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About the Book
We’ve all seen the headlines: oceans rising, historic heat waves, mass extinctions, climate refugees. It feels overwhelming, like nothing can make a difference in combating this ongoing global catastrophe. How can we mobilize to save the world when we feel this depressed? Stay Cool enjoins us to laugh our way forward. Human beings have used comedy to cope with difficult realities since the beginning of recorded time—the more dismal the news, the darker the humor. Using this rich tradition of dark comedy to investigate climate change, Aaron Sachs makes the case that gallows humor, a mainstay of African Americans and Jews facing extraordinary oppression, can cultivate endurance, persistence, and solidarity in the face of calamity. Sachs surveys the macabre tradition of laughing during great suffering, from the Black Plague to the San Francisco earthquake of 1906—and offers some of the earliest examples of superlative dark comedy. He also explores how a new generation of activists and comedians are deploying dark humor to great effect, by poking fun at older people’s apathy about climate catastrophes, lambasting oil corporations’ “eco” rebranding, and even producing an off-Broadway dystopian comedy called “Sea Level Rise.” Sachs offers suggestions for how environmentalists can use dark comedy first to boost their own morale, and then to reframe their activism in more energizing and relatable ways. Environmentalism is probably the least funny social movement that’s ever existed. Stay Cool seeks to change that. Will comedy save the world? Not by itself, no. But it can put people in a decent enough mood to get them started on a rescue mission.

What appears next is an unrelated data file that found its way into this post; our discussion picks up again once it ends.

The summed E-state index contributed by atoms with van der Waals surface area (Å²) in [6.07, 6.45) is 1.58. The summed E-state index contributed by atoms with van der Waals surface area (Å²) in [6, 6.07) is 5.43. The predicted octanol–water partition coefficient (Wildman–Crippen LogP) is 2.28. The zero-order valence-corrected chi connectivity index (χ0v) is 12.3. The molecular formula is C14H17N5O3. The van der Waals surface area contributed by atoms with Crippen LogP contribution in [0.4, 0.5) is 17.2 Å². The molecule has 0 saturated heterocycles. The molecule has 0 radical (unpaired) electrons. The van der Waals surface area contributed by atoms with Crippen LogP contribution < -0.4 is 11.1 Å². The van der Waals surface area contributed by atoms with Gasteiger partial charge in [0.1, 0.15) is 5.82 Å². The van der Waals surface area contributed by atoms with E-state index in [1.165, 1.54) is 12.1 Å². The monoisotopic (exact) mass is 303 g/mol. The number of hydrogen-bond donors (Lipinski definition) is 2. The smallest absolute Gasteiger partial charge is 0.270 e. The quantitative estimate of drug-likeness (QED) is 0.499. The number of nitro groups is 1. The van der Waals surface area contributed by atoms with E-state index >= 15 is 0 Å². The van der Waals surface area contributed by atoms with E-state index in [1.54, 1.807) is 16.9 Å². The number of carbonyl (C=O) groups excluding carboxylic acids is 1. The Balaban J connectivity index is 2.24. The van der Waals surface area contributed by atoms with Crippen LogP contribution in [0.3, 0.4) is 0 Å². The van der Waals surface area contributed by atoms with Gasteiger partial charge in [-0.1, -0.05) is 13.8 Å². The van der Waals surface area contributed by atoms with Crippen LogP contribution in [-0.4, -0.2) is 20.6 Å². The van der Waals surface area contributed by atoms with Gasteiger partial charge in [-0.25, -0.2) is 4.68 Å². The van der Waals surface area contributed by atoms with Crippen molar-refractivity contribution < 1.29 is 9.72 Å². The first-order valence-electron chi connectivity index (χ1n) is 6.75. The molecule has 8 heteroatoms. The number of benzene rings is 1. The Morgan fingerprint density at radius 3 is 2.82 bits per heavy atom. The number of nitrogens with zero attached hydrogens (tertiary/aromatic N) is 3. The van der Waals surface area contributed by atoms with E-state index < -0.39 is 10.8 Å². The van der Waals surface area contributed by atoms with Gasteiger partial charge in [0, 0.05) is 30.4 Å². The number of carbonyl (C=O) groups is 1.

About the Author
Aaron Sachs is Professor of History and American Studies at Cornell University. He is the author of The Humboldt Current: Nineteenth-Century Exploration and the Roots of American Environmentalism, Arcadian America: The Death and Life of an Environmental Tradition, and Up from the Depths: Herman Melville, Lewis Mumford, and Rediscovery in Dark Times. With John Demos, he edited Artful History: A Practical Anthology. He lives in Ithaca, New York, with his wife, three children, and two cats. Occasionally there’s a woodchuck in the backyard.